That would be an actual human conversation — even though it technically includes an upsell. Or it could just be a conversation not related to any upsell at all. But, it would change the tone and posture of the conversation — from one that puts the customers on the defensive, forcing them to swat down a direct ask to one that engages customers on friendly terms about a topic they are most passionate about.

I used this example from Barnes & Noble to illustrate a point. However, Barnes & Noble is not alone. Endless brands lack humanity. And in the age of increasing capabilities of artificial intelligence, chatbots, marketing automation and ecommerce, brands can harken back to the earliest days of human-to-human commerce to find a competitive advantage.

In the age of Amazon, humanity is a competitive advantage

Every retailer’s biggest competitor is Amazon.

Customers can get 99% of products cheaper and more efficiently through Amazon. Want a book, magazine or newspaper? You don’t have to drive or walk down to the Barnes & Noble. Simply push a button on your bookshelf and Robocop will deliver whatever you want in seven minutes or less on a hoverboard.

So, as Pine and Gilmore prophesized almost 20 years ago, brands must differentiate with experiences. One experience that Amazon has yet to match is humanity.

Not only does approach have significant long-term benefits with your customers, there are benefits to your employees as well. As a former employee wrote on the (likely somewhat skewed) jobs review site Glassdoor, “The biggest problem is the amount of upselling required by management. Expect to ask EVERY customer if they want a membership, tell them two benefits of the membership, ask if they want to buy a giftcard, demand they tell you their email address (actual suggested wording: “Give me your email address”), and if they have a kid, ask if they want to join the Kid’s Club.”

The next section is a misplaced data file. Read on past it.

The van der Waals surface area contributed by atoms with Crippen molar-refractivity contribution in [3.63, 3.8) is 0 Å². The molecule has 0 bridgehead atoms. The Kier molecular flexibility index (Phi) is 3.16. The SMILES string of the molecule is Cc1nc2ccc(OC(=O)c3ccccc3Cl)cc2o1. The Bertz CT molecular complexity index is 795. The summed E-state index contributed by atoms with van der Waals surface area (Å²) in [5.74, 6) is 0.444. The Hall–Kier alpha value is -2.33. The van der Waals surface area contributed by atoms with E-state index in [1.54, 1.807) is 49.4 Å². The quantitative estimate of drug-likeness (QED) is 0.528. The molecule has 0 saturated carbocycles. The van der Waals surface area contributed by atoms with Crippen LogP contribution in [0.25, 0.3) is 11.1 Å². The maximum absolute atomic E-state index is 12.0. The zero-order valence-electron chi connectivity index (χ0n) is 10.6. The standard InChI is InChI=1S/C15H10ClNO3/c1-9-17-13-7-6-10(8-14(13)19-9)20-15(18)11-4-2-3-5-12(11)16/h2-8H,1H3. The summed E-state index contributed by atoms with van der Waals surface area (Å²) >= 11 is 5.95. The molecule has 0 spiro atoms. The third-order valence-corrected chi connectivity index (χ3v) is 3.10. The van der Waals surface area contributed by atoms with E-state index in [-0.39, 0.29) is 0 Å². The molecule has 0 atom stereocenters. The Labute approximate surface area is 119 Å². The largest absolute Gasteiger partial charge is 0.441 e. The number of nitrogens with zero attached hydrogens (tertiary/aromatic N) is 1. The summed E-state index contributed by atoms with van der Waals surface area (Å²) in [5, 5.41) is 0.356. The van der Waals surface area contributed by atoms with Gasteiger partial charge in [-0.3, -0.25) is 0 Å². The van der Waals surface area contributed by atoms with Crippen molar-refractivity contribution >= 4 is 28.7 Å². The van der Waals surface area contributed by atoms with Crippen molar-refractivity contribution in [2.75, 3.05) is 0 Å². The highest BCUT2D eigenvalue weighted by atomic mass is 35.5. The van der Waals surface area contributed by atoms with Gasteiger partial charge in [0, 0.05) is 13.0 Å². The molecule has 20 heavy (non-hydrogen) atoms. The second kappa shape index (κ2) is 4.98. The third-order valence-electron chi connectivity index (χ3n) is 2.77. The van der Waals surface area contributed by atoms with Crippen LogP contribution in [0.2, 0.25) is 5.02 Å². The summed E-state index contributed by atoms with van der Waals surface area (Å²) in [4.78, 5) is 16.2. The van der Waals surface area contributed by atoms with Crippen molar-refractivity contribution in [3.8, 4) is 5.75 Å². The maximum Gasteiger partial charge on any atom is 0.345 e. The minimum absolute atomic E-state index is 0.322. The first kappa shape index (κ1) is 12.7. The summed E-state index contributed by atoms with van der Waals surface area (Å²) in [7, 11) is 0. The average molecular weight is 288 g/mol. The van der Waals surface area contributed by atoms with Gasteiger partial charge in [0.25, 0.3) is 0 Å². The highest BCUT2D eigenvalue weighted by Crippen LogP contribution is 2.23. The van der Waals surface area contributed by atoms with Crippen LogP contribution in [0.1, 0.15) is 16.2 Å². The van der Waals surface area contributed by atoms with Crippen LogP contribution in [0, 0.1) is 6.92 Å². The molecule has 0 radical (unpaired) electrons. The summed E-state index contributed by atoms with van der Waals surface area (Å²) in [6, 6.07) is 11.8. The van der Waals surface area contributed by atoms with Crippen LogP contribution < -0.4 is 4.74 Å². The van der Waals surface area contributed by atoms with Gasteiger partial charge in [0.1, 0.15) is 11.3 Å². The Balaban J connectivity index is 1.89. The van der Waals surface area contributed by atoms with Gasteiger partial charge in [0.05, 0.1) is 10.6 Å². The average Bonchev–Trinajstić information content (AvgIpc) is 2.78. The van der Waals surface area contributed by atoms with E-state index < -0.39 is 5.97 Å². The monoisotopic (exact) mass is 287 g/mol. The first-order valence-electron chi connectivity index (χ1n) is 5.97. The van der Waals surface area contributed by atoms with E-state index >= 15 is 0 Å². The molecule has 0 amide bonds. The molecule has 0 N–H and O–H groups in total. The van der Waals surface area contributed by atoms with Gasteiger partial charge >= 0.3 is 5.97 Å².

In fairness to Barnes & Noble, it takes a brave executive to overlook the short-term quick buck of an upsell for the squishy, longer-term value of a delighted customer — a customer who feels like the bookstore prioritized his needs over the company’s short-term business goals.

And besides, I could be wrong. What do you think of my radical idea? What radical ideas do you have? Tell me on Twitter using my handle mentioned below.

You can follow Daniel Burstein, Senior Director of Editorial Content, MarketingSherpa, on Twitter @DanielBurstein.

Related Resources

Humanizing Your Email Program: How to transcend the digital revolution by using the essential ability to communicate person-to-person

The Radical Idea: Why investing in the physical world should be part of your social media marketing budget

Ecommerce: 6 Takeaways From A 42-Day Analysis Of Major Retailers’ Holiday Marketing

The Radical Idea: Outsourcing that touches the customer is penny wise, but pound foolish

The Marketer’s (Abbreviated) Guide to Love: How to overcome your own self-interest and become a better marketer

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Daniel Burstein

About Daniel Burstein

Daniel Burstein, Senior Director of Editorial Content, MECLABS. Daniel oversees all content and marketing coming from the MarketingExperiments and MarketingSherpa brands while helping to shape the editorial direction for MECLABS – digging for actionable information while serving as an advocate for the audience. Daniel is also a speaker and moderator at live events and on webinars. Previously, he was the main writer powering MarketingExperiments publishing engine – from Web clinics to Research Journals to the blog. Prior to joining the team, Daniel was Vice President of MindPulse Communications – a boutique communications consultancy specializing in IT clients such as IBM, VMware, and BEA Systems. Daniel has 18 years of experience in copywriting, editing, internal communications, sales enablement and field marketing communications.